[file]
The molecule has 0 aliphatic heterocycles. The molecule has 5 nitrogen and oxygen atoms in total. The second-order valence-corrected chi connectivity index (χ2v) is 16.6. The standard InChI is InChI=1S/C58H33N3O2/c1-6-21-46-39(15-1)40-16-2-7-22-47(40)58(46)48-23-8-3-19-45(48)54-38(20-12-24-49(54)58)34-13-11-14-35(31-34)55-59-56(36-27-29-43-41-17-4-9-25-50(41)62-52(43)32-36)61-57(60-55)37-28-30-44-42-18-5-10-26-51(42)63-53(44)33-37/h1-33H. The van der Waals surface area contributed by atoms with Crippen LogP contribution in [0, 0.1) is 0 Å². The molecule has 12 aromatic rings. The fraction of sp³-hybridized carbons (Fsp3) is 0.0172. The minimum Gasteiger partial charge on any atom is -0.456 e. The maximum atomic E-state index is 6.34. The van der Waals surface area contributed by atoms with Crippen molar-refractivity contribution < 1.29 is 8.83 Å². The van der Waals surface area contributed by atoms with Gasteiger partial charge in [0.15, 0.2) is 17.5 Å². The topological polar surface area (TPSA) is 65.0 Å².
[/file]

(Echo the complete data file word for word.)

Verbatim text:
The molecule has 0 aliphatic heterocycles. The molecule has 5 nitrogen and oxygen atoms in total. The second-order valence-corrected chi connectivity index (χ2v) is 16.6. The standard InChI is InChI=1S/C58H33N3O2/c1-6-21-46-39(15-1)40-16-2-7-22-47(40)58(46)48-23-8-3-19-45(48)54-38(20-12-24-49(54)58)34-13-11-14-35(31-34)55-59-56(36-27-29-43-41-17-4-9-25-50(41)62-52(43)32-36)61-57(60-55)37-28-30-44-42-18-5-10-26-51(42)63-53(44)33-37/h1-33H. The van der Waals surface area contributed by atoms with Crippen LogP contribution in [0, 0.1) is 0 Å². The molecule has 12 aromatic rings. The fraction of sp³-hybridized carbons (Fsp3) is 0.0172. The minimum Gasteiger partial charge on any atom is -0.456 e. The maximum atomic E-state index is 6.34. The van der Waals surface area contributed by atoms with Crippen molar-refractivity contribution < 1.29 is 8.83 Å². The van der Waals surface area contributed by atoms with Gasteiger partial charge in [0.15, 0.2) is 17.5 Å². The topological polar surface area (TPSA) is 65.0 Å².